July 10, 2006

Publisher’s Use of Grateful Dead Posters Found to Be Fair Use

Holland & Knight Newsletter
Gordon P. Katz

In October 2003, Grateful Dead: The Illustrated Trip, a 480-page coffee table book telling the story of the celebrated rock group in words and pictures, was published by Dorling Kindersley Publishing (DK). The book included more than 2,000 images illustrating concerts and other events in the long and colorful history of the Grateful Dead.

Reproduced in the book were seven artistic images originally used on Grateful Dead event posters and tickets. Prior to publication, DK sought a license to use the artwork from the claimed copyright owner, Bill Graham Archives (BGA). The parties never reached an agreement on an appropriate licensing fee, but DK nonetheless proceeded to include the seven BGA images, in notably reduced size, in The Illustrated Trip.

BGA promptly brought suit against DK for copyright infringement in federal court for the Southern District of New York. Cross motions for summary judgment resulted in the district court’s finding that DK’s use of the seven images constituted fair use under the Copyright Act of 1976, 17 U.S.C. § 107. On May 9, 2006, the United States Court of Appeals for the Second Circuit, after a thorough examination of the four fair use factors as applied to the works at issue, affirmed.

The fair use doctrine is a statutory exception to copyright infringement. Section 107 of the Copyright Act permits unauthorized use or reproduction of copyrighted work if it is “for purposes such as criticism, comment, news reporting, teaching … scholarship or research.” To determine if the exception applies, the following four factors are examined on a case-by-case basis: (1) the character of the use; (2) the nature of the copyrighted work; (3) the amount and substantiality of the portion used relative to the copyrighted work as a whole; and (4) the effect of the use on the market value of the copyrighted work.

The court’s decision finding fair use was based largely on its analysis of the first factor, the character of the use. Because The Illustrated Trip was a biography, its use of the seven images was seen as “transformatively different from the mere expressive use of images on concert posters or tickets.” The court noted that biographies are a recognized form of scholarship and criticism, and that DK’s purpose in using the images was decidedly different from the promotional purpose for which the posters were created. That The Illustrated Trip was a for-profit publication did not require a contrary conclusion, the court ruled. Because the copyrighted images constituted only 0.2 percent of the book and were produced in a significantly reduced size, the use of the images was seen as incidental to the commercial value of the book.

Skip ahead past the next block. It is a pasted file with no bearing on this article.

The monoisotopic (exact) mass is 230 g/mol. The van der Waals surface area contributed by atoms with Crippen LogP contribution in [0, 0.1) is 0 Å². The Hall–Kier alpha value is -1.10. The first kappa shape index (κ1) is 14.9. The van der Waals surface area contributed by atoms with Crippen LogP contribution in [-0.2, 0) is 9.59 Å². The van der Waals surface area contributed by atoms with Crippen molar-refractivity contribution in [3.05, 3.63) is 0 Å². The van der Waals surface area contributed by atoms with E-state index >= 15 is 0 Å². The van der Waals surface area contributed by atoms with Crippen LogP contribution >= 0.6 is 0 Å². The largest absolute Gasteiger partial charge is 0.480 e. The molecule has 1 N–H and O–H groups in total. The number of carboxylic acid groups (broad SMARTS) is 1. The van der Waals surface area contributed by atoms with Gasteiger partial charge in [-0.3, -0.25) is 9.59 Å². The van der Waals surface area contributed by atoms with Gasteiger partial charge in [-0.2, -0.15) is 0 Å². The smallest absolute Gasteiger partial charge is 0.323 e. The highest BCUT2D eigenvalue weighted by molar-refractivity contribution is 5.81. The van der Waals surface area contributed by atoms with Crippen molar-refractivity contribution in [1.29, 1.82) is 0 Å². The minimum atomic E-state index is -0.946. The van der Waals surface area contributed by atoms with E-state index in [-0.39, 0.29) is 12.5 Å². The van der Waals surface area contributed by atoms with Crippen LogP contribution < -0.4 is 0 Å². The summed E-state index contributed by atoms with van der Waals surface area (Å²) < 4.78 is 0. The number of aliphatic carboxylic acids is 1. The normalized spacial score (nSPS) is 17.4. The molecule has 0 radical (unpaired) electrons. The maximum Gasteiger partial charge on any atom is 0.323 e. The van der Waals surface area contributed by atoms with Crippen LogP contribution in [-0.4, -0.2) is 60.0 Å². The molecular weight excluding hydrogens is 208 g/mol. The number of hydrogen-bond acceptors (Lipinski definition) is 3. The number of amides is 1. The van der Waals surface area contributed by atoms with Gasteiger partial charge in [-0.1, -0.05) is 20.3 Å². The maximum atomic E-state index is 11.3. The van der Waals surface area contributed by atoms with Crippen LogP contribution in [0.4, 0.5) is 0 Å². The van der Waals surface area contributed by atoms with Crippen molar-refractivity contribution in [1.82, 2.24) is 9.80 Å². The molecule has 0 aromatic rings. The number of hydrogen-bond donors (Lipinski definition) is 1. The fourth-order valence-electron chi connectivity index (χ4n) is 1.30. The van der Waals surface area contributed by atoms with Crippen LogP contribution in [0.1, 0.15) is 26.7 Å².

In examining the second factor, nature of the copyrighted work, the court had no difficulty finding that the artwork at issue was “creative artwork,” which it termed “the core of intended copyright protection.” However, it gave this factor little weight, since “the purpose of DK’s use was to emphasize the images’ historical rather than creative value.”

The third factor, substantiality of use, also militated in favor of fair use. The court was again strongly influenced by the fact that the seven images were displayed in reduced size and scattered among many other images and texts.

The final factor for consideration was the effect of DK’s unauthorized use upon the market of or value of the posters. The court, also finding in favor of fair use, rejected BGA’s argument that DK interfered with the market for licensing its images for use in books. The court affirmed prior rulings that “copyright owners may not preempt exploitation of transformative markets.” The court refused to accept the argument that the failed license negotiation between the parties mandated the conclusion that there existed a real, rather than hypothetical, market for licensing publication of the posters in “transformative,” here, historical works.

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